As part of an effort to counter skeptics, climate scientists focus people’s attention on broader climatic trends, not individual weather events. NASA explained it this way in 2005: Weather is a manifestation of atmospheric conditions “over a short period of time,” whereas climate “is how the atmosphere ‘behaves’ over relatively long periods of time.” Because global warming is understood as the increase in average temperatures over time, weather events become part of that average—so a snowball doesn’t represent a statistical average any more than a warm day in the fall does.
But statistical abstractions have contributed to the idea that climate change cannot be seen, which anthropologist Peter Rudiak-Gould calls “invisibilism.” If climate change is believed to be invisible, he writes in the 2013 journal article “‘We Have Seen It With Our Own Eyes’: Why We Disagree About Climate Change Visibility,” then it “becomes the province of specialists, and the role of the public is limited to lending those experts the support and trust they deserve.” The consequence is that people’s everyday experiences are minimized. In his article, Rudiak-Gould asks, “How can people find personal meaning in something they do not see, something they cannot see?”
For someone inclined to be skeptical, the experience of an unusually cold winter—or seeing a senator toss a snowball—can strengthen doubts. What is more real, going outside and sinking your hands into a snowdrift or viewing a graph showing increasing average global temperatures? For those who are not inclined to trust scientists, the experience of snow is concrete and reliable.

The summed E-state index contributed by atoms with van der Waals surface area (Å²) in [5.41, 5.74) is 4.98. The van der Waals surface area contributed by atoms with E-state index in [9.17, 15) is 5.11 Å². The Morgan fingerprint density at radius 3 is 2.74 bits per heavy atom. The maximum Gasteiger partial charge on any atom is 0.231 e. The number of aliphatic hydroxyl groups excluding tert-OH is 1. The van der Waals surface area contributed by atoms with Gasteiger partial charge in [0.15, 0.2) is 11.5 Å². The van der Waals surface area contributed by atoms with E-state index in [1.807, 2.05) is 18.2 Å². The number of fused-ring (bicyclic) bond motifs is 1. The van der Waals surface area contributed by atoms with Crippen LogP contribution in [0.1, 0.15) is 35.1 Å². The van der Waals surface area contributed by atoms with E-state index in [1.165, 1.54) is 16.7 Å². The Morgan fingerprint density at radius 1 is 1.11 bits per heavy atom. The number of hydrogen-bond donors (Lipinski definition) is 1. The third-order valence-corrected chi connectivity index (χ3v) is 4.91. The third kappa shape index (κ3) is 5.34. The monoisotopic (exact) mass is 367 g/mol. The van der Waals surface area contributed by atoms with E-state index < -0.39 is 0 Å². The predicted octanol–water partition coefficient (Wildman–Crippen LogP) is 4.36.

While many people may find it hard to connect climate change to their daily experience of the environment, a 2016 study by the Yale Program on Climate Change Communication found that 70 percent of adults in the U.S. believe that “global warming is happening.” However, the same study showed that only 40 percent of U.S. adults believe that global warming will harm them personally, so the question remains: How can the abstractions of climate change science be made more tangible, personal, and relevant?
Even for the majority of U.S. adults who believe that global warming is real, the abstract and complex nature of the problem can make it challenging to fully understand or care about climate change at a visceral level. One difficulty is that other environmental problems are more visible. People can see forests being cut down, a mountain that is being strip mined, or an oil spill in the ocean. But carbon dioxide in the atmosphere is invisible. We can only see graphs or measurements of carbon dioxide levels rising over time.